The Outsider: The Life and Times of Robert Lantos
Producers just don’t get no respect.
We assume they’re just the money guys. The people who have put up the cash, spend the shooting days on a yacht off St. Tropez and then swoop in to pick up the plaudits on Oscar night. Yeah sure, sometimes they’ll helicopter in to witness an hour or two of shooting. They’ll demand a better chair and some fresher coffee. They’ll start a fight with the director about choices (though they’ve likely never read the script) and then try to pick up the leading actress and fly her off to Casablanca. All in all, they’re what’s wrong with the industry, right?
Well, not always.
“In producing, you’re in on every single element of the show,” says Peter Gentile, the producer of tonight’s CBC Life and Times program on Canadian film mogul Robert Lantos. “You have to be the second smartest person in every department. You have to be the second best lawyer, the second best financial guy, the second best writer, the second best director and the second best camera guy. You’re the ultimate generalist. You’ve got to be able to talk to everyone about their little piece. Plus, you have to be able to motivate people and keep it together; to take all of the energy—the good and the bad—and direct it in the same direction.”
People’s misconceptions about producers were part of the reason Gentile wanted to make The Outsider: The Life and Times of Robert Lantos.
“Everyone always focuses on the stars and the directors,” Gentile says, sucking back a cigarette on the back patio of MDF Productions’ offices at Richmond and Parliament. “Being a producer myself, I know that these projects don’t happen unless there’s someone there to put them together.”
Throughout his over twenty-year career, Gentile has put quite a bit together. At MDF, he and partner Remo Girlato have been behind five Life and Times projects: Veronica Tennant’s award-winning performance film, Shadow Pleasures and 2003’s incredibly successful Mob Stories, which aired on History Television and Quebec’s Canal D.
That said, when he was getting his start, the Canadian film and television landscape was pretty barren.
“When I came out of university, there wasn’t place for me to go and work,” Gentile recalls. “I could have gone to the NFB or to the CBC, but that was it, so I had to set off on my own. Suddenly, Robert Lantos came around and everything started to change. He built a company and then, ultimately, an industry. there would not be much of what we today call the Canadian film and television industry if it weren’t for him.”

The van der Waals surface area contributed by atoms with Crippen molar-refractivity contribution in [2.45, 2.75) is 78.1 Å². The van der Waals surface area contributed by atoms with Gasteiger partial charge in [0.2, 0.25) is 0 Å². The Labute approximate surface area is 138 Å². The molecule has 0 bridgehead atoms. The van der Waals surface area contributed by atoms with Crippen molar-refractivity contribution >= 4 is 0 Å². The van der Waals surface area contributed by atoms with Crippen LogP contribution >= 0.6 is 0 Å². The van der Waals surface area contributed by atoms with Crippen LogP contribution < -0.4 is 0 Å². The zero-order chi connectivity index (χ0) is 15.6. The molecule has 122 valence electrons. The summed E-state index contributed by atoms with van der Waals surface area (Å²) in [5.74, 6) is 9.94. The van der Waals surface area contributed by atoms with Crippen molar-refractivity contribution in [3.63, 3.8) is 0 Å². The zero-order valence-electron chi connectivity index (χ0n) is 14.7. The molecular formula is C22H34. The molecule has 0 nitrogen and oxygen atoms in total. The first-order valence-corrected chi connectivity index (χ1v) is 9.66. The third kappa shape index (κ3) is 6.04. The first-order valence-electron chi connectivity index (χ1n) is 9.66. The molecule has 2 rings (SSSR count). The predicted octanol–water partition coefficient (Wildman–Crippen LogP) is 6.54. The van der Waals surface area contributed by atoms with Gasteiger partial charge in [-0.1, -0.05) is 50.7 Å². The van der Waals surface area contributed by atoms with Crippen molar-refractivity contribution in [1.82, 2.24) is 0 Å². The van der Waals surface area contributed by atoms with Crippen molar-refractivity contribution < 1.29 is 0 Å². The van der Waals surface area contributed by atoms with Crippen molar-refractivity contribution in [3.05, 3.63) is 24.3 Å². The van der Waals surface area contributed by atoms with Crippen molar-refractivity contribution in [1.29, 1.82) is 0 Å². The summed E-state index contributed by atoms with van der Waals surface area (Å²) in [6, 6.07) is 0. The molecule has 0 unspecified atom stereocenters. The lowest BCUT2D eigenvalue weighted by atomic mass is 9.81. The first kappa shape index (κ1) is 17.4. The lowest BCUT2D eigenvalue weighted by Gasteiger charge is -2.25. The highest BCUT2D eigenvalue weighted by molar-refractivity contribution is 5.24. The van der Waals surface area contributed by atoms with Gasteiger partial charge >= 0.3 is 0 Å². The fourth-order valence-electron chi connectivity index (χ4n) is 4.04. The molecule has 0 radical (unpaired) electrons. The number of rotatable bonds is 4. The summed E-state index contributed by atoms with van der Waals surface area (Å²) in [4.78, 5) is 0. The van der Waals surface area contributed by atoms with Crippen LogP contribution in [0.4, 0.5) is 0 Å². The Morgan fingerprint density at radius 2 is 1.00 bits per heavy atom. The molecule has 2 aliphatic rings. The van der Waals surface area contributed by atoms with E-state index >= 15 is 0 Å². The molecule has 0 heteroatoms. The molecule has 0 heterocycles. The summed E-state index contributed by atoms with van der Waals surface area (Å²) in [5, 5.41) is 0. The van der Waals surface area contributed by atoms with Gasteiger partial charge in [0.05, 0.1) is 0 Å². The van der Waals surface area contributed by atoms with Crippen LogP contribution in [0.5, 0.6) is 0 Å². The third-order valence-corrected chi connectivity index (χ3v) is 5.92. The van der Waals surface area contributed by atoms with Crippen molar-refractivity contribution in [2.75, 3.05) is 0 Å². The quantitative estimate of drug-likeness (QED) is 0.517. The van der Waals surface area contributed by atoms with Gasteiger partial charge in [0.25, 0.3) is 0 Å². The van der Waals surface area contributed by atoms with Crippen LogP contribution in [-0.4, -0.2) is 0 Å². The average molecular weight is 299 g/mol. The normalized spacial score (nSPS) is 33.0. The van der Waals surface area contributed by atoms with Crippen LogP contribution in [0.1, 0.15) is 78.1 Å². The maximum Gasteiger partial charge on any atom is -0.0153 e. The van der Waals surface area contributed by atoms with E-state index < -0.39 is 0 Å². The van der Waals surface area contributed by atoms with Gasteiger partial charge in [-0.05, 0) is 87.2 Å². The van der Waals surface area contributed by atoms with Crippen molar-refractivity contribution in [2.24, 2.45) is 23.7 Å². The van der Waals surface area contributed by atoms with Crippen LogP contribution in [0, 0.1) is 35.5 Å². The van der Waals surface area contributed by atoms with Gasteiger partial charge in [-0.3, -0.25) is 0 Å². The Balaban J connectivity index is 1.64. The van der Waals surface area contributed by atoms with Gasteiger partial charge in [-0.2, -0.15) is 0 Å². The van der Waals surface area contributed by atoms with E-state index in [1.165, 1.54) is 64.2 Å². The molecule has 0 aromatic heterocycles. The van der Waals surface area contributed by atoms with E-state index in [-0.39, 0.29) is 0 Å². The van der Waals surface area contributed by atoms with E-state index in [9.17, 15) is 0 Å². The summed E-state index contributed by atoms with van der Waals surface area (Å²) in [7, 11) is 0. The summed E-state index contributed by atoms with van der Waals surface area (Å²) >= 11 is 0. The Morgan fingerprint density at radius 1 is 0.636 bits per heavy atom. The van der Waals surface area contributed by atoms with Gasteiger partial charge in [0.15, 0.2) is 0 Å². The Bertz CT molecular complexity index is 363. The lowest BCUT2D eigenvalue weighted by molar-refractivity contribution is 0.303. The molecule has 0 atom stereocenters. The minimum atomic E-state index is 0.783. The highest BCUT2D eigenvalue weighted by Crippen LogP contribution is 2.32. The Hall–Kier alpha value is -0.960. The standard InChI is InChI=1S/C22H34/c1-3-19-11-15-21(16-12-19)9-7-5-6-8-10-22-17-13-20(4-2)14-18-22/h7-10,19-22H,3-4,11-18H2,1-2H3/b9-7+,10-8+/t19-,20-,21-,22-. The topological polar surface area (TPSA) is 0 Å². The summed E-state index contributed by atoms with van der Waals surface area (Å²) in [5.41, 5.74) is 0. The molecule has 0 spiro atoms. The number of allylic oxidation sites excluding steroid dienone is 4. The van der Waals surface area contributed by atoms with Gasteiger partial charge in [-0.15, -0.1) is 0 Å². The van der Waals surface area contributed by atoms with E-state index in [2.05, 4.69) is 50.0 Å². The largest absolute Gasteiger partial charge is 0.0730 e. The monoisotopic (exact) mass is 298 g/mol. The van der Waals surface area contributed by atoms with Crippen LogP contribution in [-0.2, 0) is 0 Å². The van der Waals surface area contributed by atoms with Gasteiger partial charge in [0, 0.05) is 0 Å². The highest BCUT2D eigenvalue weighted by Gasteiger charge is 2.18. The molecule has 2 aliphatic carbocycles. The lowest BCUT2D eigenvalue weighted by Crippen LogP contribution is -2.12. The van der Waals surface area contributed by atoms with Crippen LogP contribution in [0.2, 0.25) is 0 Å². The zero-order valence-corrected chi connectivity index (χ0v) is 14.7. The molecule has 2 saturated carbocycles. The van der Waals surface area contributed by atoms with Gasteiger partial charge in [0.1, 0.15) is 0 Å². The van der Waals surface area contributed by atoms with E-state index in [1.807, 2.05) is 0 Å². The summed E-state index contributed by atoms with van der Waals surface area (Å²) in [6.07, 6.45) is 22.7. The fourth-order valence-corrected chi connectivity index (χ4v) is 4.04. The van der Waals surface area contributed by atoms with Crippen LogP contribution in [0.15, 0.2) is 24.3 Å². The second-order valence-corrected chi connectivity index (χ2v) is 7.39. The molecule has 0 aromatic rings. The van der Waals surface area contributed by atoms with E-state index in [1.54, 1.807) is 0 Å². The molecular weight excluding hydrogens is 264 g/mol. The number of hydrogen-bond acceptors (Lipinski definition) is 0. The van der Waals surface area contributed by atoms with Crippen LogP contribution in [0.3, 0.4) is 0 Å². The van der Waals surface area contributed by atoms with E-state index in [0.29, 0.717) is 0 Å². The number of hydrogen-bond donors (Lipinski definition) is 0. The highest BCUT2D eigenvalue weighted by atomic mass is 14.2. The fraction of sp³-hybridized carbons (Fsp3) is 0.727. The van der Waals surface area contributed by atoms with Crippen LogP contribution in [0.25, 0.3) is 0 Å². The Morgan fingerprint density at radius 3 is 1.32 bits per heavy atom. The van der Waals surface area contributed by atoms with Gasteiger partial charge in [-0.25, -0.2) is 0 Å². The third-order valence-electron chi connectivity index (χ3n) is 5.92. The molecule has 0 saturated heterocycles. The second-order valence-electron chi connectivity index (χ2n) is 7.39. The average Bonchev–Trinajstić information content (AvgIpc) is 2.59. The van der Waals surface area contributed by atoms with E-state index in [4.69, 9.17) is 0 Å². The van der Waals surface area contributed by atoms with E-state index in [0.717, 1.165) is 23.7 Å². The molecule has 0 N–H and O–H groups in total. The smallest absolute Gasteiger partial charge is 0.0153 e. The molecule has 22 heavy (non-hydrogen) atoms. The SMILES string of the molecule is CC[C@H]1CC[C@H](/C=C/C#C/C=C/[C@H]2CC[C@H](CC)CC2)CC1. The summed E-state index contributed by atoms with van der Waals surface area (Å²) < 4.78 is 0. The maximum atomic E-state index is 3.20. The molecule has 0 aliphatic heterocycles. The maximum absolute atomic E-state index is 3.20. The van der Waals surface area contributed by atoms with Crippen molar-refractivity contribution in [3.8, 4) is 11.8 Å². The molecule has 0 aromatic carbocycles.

When Gentile set out to make the film about Lantos, he desperately wanted to discover what made the founder of Alliance click. In his more meagre days, Gentile put together trailers for films like Black Robe . During such occasions, he’d had limited encounters with Lantos, all of which had left the impression that the mogul was a mere dollars and cents guy.
“That’s why it came as such a surprise when he struck out on his own and left the company in 1998,” Gentile says. “I thought that that company was his whole life. But as we proceeded with the project, I realised that it was absolutely inevitable that he was gonna do that. He’s a business guy because he needed to know business in order to get things done. But he’s a storyteller more than anything.”
Gentile’s film follows Lantos’ life from the streets of Budapest where he was born to those of Uruguay, where he lived a short time, and Montreal. There, a boy who’d always been an outsider suddenly found himself in what he calls “a city of outsiders.” It was there, at McGill university, in the midst of a cultural revolution, that Lantos discovered there was money to be made in film. From there, he fought his way, tooth and nail, against censors and sceptics to the top of the industry.
Where the film succeeds best is where it outlines the intense connections between the films that Lantos has pushed, both before and after his departure from Alliance, to his personal life. While this type of treatment is often afforded directors and actors, it is rarely the case with producers. Here we see that Joshua Then and Now was an ode to his early years in Montreal; Istvan Szabo’s Sunshine was an exploration of his family’s plight between the turn of the century and the Hungarian Revolution; and Being Julia was an ode to his mentor, Alexander Korda. Personal insights like these help the audience understand why the likes of Annette Benning and Jeremy Irons are so willing to talk to Gentile’s camera.
Whether you think he was foolish to back Atom Egoyan’s laborious Where the Truth Lies or whether you think he built an empire on the back of soft-core porn, you can’t deny that Robert Lantos is a visionary whose life has been steered by his passions as much as his pocketbook.